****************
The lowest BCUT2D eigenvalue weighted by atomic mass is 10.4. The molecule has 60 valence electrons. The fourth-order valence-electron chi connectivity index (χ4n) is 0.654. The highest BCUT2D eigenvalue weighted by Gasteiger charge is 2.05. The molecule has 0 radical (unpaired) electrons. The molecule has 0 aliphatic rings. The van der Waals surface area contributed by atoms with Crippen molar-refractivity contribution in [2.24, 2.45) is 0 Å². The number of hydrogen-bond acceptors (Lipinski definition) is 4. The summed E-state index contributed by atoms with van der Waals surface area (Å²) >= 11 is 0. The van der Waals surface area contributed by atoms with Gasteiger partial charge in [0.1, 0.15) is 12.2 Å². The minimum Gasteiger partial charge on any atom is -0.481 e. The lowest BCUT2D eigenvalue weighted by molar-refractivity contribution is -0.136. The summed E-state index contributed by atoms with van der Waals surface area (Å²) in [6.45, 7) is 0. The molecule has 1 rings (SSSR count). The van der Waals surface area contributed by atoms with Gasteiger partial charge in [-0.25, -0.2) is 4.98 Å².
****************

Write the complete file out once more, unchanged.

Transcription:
The lowest BCUT2D eigenvalue weighted by atomic mass is 10.4. The molecule has 60 valence electrons. The fourth-order valence-electron chi connectivity index (χ4n) is 0.654. The highest BCUT2D eigenvalue weighted by Gasteiger charge is 2.05. The molecule has 0 radical (unpaired) electrons. The molecule has 0 aliphatic rings. The van der Waals surface area contributed by atoms with Crippen molar-refractivity contribution in [2.24, 2.45) is 0 Å². The number of hydrogen-bond acceptors (Lipinski definition) is 4. The summed E-state index contributed by atoms with van der Waals surface area (Å²) >= 11 is 0. The van der Waals surface area contributed by atoms with Gasteiger partial charge in [0.1, 0.15) is 12.2 Å². The minimum Gasteiger partial charge on any atom is -0.481 e. The lowest BCUT2D eigenvalue weighted by molar-refractivity contribution is -0.136. The summed E-state index contributed by atoms with van der Waals surface area (Å²) in [6.45, 7) is 0. The molecule has 1 rings (SSSR count). The van der Waals surface area contributed by atoms with Gasteiger partial charge in [-0.25, -0.2) is 4.98 Å².